Janet Wankhede, parent of grade nine student in Dubai
“We chose a CBSE school for our daughter in Dubai as there is a good variety of CBSE schools in Dubai. She used to study at an ICSE school in India, but few schools cater to ICSE in Dubai.
“The CBSE syllabus is good but the portion is a lot to work with; some students struggle with it. My daughter is a high-achiever so she doesn’t have a problem. But we have to remember there are children of various aptitudes in the classroom and [some] may find CBSE too much to take in.
“I think if we cut down the portion, it’ll be better.
“Also, in Dubai, CBSE schools have more fun activities and extracurricular options, perhaps because of the international exposure of this place.
“As long as studies are not just theories, but also include field trips and other activities, it’s good. Personally, I don’t have regrets for choosing CBSE [for my child].”
Anoop Maheshwari, parent of grade 12 student in Sharjah
“My elder son had graduated from a CBSE school and my younger son is in Grade 12 CBSE now. CBSE graduates are accepted in India or any other place – my elder son is now studying in the US. So recognition of CBSE is not a problem.
“But what I don’t like, is that it still has a rote-type of learning. For example, if you compare its business studies books with other curricula, you’ll find mostly theoretical stuff, and loads of definitions to memorise. Had it been more on a case-study basis, for instance, it would have been more exciting for students. If you compare it with the UK curriculum, and I have, you will see they are more practical, their books are so illustrative – that makes students like the subject.
“You can’t just be focused on passing exams, by memorising definitions and repeating them. Learning has to be practical and fun. The CBSE is generally good, it’s only the way of imparting education that has stayed mostly the same and it needs to change.”
Preeti Patnaik, Mother of two sons in Grade 8 and Grade 10, in Dubai
“I think CBSE should include project-based assignments, in line with other curricula. Emphasis should be on building the ability of the student to relate the text with a practical example, moving away from the Q&A system.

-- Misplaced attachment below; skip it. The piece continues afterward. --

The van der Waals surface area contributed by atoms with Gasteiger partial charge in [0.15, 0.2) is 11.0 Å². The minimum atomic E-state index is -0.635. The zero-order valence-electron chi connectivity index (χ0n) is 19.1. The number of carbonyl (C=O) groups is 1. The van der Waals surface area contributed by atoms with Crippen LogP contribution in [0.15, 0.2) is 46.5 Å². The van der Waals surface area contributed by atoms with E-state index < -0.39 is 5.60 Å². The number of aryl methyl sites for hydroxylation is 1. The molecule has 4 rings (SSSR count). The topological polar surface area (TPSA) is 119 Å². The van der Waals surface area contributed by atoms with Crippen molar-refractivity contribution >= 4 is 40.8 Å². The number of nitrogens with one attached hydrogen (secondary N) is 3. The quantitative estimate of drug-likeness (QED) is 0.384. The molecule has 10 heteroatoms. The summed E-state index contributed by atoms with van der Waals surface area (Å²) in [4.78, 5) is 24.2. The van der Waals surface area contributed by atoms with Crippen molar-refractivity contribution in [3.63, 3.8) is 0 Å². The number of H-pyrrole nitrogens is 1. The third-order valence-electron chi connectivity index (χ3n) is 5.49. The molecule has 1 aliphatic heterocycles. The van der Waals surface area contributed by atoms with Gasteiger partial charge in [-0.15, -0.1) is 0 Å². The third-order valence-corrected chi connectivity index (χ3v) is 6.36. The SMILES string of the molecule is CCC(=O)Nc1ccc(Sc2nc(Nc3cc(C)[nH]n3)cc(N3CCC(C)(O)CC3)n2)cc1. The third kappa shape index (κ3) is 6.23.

The rigour and training [of CBSE] is very beneficial, and should continue.
CBSE gives a base and the student builds on it. I attended a science project, my son was one of the participants and to my pleasant surprise, the school had invited external evaluators who were experts in technology/AI, etc. The students learnt a lot from that interaction.
Regarding soft skills, every child has that opportunity regardless of the curriculum. Children learn soft skills at home, school and in the neighbourhood. School has offered my sons the opportunity to develop soft skills and I am very thankful to the school for the same.
Aftab Alam, father of two children in primary and secondary grades in Sharjah
“The CBSE syllabus is vast and exhaustive – that’s a positive thing. CBSE students are exposed to such a broad body of knowledge that they can, relative to students of other curriculums, cope more easily in competitive university entrance exams, or even if they switch to other curriculums.
“At the same time, I think there’s an over-emphasis on exams in CBSE. Even in Grade 3, you have many exams in one year. This puts added pressure on younger children. Other curricula, especially Western ones, hardly have any exams until Grade 7.
“Instead of having more exams, we should have more interactive learning, such as guest lecturers, field trips and so on.”